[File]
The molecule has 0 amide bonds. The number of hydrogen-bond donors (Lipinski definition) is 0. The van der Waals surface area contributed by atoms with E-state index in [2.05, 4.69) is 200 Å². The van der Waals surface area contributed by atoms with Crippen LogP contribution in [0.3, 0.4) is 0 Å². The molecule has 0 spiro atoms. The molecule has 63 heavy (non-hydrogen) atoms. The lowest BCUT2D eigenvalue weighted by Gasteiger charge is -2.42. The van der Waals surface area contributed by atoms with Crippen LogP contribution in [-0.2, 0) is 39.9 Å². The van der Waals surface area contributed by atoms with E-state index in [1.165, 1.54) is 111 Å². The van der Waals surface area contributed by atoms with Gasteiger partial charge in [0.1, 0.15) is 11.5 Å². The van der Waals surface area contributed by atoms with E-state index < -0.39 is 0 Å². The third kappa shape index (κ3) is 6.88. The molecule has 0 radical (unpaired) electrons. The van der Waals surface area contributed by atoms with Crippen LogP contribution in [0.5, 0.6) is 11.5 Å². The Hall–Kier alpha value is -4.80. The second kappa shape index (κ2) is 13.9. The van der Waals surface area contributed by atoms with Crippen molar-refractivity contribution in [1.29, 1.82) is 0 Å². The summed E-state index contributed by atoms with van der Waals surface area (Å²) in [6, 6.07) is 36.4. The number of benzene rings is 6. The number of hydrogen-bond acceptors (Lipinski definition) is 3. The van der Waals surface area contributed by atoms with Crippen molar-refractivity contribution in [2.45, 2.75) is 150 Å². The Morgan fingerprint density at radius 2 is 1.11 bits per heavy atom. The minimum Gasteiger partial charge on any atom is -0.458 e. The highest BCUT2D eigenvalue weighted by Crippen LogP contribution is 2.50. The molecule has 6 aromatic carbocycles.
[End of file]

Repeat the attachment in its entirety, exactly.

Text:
The molecule has 0 amide bonds. The number of hydrogen-bond donors (Lipinski definition) is 0. The van der Waals surface area contributed by atoms with E-state index in [2.05, 4.69) is 200 Å². The van der Waals surface area contributed by atoms with Crippen LogP contribution in [0.3, 0.4) is 0 Å². The molecule has 0 spiro atoms. The molecule has 63 heavy (non-hydrogen) atoms. The lowest BCUT2D eigenvalue weighted by Gasteiger charge is -2.42. The van der Waals surface area contributed by atoms with Crippen LogP contribution in [-0.2, 0) is 39.9 Å². The van der Waals surface area contributed by atoms with E-state index in [1.165, 1.54) is 111 Å². The van der Waals surface area contributed by atoms with Gasteiger partial charge in [0.1, 0.15) is 11.5 Å². The van der Waals surface area contributed by atoms with E-state index < -0.39 is 0 Å². The third kappa shape index (κ3) is 6.88. The molecule has 0 radical (unpaired) electrons. The van der Waals surface area contributed by atoms with Crippen LogP contribution in [0.5, 0.6) is 11.5 Å². The Hall–Kier alpha value is -4.80. The second kappa shape index (κ2) is 13.9. The van der Waals surface area contributed by atoms with Crippen molar-refractivity contribution in [1.29, 1.82) is 0 Å². The summed E-state index contributed by atoms with van der Waals surface area (Å²) in [6, 6.07) is 36.4. The number of benzene rings is 6. The number of hydrogen-bond acceptors (Lipinski definition) is 3. The van der Waals surface area contributed by atoms with Crippen molar-refractivity contribution in [2.45, 2.75) is 150 Å². The Morgan fingerprint density at radius 2 is 1.11 bits per heavy atom. The minimum Gasteiger partial charge on any atom is -0.458 e. The highest BCUT2D eigenvalue weighted by Crippen LogP contribution is 2.50. The molecule has 6 aromatic carbocycles.